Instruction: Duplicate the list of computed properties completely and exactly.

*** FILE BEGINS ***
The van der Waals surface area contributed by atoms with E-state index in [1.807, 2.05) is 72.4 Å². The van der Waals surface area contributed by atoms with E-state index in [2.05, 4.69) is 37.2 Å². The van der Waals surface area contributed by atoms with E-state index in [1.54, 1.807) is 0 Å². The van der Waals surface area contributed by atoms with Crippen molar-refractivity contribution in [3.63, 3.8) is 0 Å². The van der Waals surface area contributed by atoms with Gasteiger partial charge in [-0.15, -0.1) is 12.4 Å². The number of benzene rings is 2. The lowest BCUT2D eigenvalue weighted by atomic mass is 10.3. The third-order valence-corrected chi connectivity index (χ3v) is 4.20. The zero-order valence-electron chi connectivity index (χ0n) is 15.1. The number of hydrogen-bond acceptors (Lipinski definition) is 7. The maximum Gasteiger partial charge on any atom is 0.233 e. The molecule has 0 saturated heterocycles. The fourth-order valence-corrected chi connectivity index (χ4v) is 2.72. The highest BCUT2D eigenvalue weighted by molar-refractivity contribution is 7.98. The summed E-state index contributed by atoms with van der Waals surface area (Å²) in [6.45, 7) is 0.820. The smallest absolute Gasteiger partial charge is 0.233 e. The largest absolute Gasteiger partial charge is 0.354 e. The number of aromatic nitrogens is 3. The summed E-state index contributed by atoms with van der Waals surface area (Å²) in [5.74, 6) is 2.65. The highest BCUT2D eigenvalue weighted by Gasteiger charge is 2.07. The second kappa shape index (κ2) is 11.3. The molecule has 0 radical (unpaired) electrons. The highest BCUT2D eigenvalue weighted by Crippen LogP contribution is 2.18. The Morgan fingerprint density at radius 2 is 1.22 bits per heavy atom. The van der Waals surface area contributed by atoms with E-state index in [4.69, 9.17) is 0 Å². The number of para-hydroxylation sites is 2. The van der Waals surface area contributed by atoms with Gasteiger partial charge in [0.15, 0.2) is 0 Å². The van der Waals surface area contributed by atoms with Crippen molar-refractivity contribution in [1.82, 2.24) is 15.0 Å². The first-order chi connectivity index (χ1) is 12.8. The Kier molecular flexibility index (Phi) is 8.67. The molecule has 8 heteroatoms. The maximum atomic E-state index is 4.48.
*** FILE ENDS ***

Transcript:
The van der Waals surface area contributed by atoms with E-state index in [1.807, 2.05) is 72.4 Å². The van der Waals surface area contributed by atoms with E-state index in [2.05, 4.69) is 37.2 Å². The van der Waals surface area contributed by atoms with E-state index in [1.54, 1.807) is 0 Å². The van der Waals surface area contributed by atoms with Crippen molar-refractivity contribution in [3.63, 3.8) is 0 Å². The van der Waals surface area contributed by atoms with Gasteiger partial charge in [-0.15, -0.1) is 12.4 Å². The number of benzene rings is 2. The lowest BCUT2D eigenvalue weighted by atomic mass is 10.3. The third-order valence-corrected chi connectivity index (χ3v) is 4.20. The zero-order valence-electron chi connectivity index (χ0n) is 15.1. The number of hydrogen-bond acceptors (Lipinski definition) is 7. The maximum Gasteiger partial charge on any atom is 0.233 e. The molecule has 0 saturated heterocycles. The fourth-order valence-corrected chi connectivity index (χ4v) is 2.72. The highest BCUT2D eigenvalue weighted by molar-refractivity contribution is 7.98. The summed E-state index contributed by atoms with van der Waals surface area (Å²) in [6.45, 7) is 0.820. The smallest absolute Gasteiger partial charge is 0.233 e. The largest absolute Gasteiger partial charge is 0.354 e. The number of aromatic nitrogens is 3. The summed E-state index contributed by atoms with van der Waals surface area (Å²) in [5.74, 6) is 2.65. The highest BCUT2D eigenvalue weighted by Gasteiger charge is 2.07. The second kappa shape index (κ2) is 11.3. The molecule has 0 radical (unpaired) electrons. The highest BCUT2D eigenvalue weighted by Crippen LogP contribution is 2.18. The Morgan fingerprint density at radius 2 is 1.22 bits per heavy atom. The van der Waals surface area contributed by atoms with E-state index in [4.69, 9.17) is 0 Å². The number of para-hydroxylation sites is 2. The van der Waals surface area contributed by atoms with Gasteiger partial charge in [0.15, 0.2) is 0 Å². The van der Waals surface area contributed by atoms with Crippen molar-refractivity contribution in [1.82, 2.24) is 15.0 Å². The first-order chi connectivity index (χ1) is 12.8. The Kier molecular flexibility index (Phi) is 8.67. The molecule has 8 heteroatoms. The maximum atomic E-state index is 4.48.